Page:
Miss Arbour the truth is, I don’t believe you. I don’t believe you care one small iota about those that struggle in the battle against obesity. What I believe is that you just used your fame and celebrity status to attempt to send a message and thought that the tough love and humor approach you chose to take would convey that message. You failed. What you did was make fun of a group of individuals that are already highly stigmatized.  I think you sought a laugh at the expense of others because you like many others in the world today believe that weight bias and fat shaming is acceptable because it is a commonly tolerated form of discrimination and hate.

“Think of me as one of your ride or dies.”

To all of those out there that suffer from obesity please hear me when I say this. Weight Bias, Weight Discrimination and Fat-Shaming are NOT okay.

Luckily for us though, there are some true ride or dies out there trying to make the world a better place and trying to raise awareness of this sort of behavior. I’m one of them.

After overcoming my own battle with obesity I changed my entire career path and went on to become a professional weight loss and wellness coach. I went on to gain an education in how to help others through coaching healthy behaviors and helping others with behavior modifications that would arm them with the tools they need to achieve weight loss and live happier and healthier lives.

After losing over 250 lb. I went on to become a fitness instructor in order to help inspire and motivate others to find the fun in fitness. I went on to try to teach others to use exercise as an emotional outlet to battle the sort of emotions of unworthiness, shame and hopelessness that people like Miss Arbour perpetuate in the world.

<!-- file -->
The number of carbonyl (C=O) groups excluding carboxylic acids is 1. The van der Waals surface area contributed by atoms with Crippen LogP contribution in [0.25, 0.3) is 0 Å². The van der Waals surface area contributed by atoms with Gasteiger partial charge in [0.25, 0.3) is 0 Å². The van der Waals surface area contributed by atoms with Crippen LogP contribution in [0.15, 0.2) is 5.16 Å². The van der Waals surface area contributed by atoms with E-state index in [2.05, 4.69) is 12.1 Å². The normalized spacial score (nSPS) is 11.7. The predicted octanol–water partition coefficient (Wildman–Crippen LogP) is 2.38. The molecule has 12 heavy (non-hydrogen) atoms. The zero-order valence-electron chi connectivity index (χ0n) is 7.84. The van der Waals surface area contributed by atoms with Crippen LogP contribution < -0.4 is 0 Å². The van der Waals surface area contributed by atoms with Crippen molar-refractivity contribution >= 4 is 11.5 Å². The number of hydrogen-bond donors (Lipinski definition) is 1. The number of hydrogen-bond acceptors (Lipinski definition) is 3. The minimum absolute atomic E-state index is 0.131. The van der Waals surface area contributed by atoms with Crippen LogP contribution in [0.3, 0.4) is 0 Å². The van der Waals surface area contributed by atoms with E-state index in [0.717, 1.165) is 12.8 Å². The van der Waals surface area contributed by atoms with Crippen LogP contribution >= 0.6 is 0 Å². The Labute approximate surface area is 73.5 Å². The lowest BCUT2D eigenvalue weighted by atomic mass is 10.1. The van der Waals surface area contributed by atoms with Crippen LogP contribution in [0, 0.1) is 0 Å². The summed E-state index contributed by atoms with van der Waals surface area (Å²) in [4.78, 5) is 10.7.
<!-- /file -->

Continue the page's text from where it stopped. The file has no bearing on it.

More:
OAC-Member-BadgeAfter receiving access to care and treatment for obesity I went on to become a proud member and supporter of the Obesity Action Coalition, an organization that is dedicated to giving a voice to individuals affected by the disease of obesity and helping them along their journey towards better health through education, advocacy and support.

There are people out there like myself and over 50,000 other members of the OAC who are determined to fight to eliminate weight bias and weight discrimination and offer a community of support for the those affected by obesity.

Miss Arbour’s method and message are all wrong. We will never win the fight against obesity through shaming or making fun of the people affected by it. Obesity is not a joke. It is not something to be ashamed of. Obesity is a disease that comes with very serious health ramifications and many of us need more than “eat less and move more,” as a method of treatment.

But thankfully, like many of my fellow members and supporters of the OAC I will stand up and fight for that treatment and stand up and fight for you when someone like Miss Arbour tries to minimize and depreciate the complexity of this disease.

For anyone out there that saw this video or heard this message and felt ashamed of where you are in your battle with obesity, I am here to tell you that you are not the one that should be ashamed of your behavior. Miss Arbour and the people who sign her paychecks are the ones that should be ashamed of their behavior right now, not you.

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Pandora Williams author of Desperately Seeking Slender is a  Cooper Approved Wellness Coach Trained in Weight Management Strategies, a Motivational Speaker and Exercise Instructor at a women’s only fitness facility in Wilmington North Carolina.

The Teeter-Totter of Weight Bias

DssButton2FB2-150x150As a Weight Loss and Wellness Coach, I often use the illustration of a teeter-totter when sitting down with a new client to go over the theory of “calories in, calories out” and to explain the importance of putting good fuel in our bodies to support vigorous activity.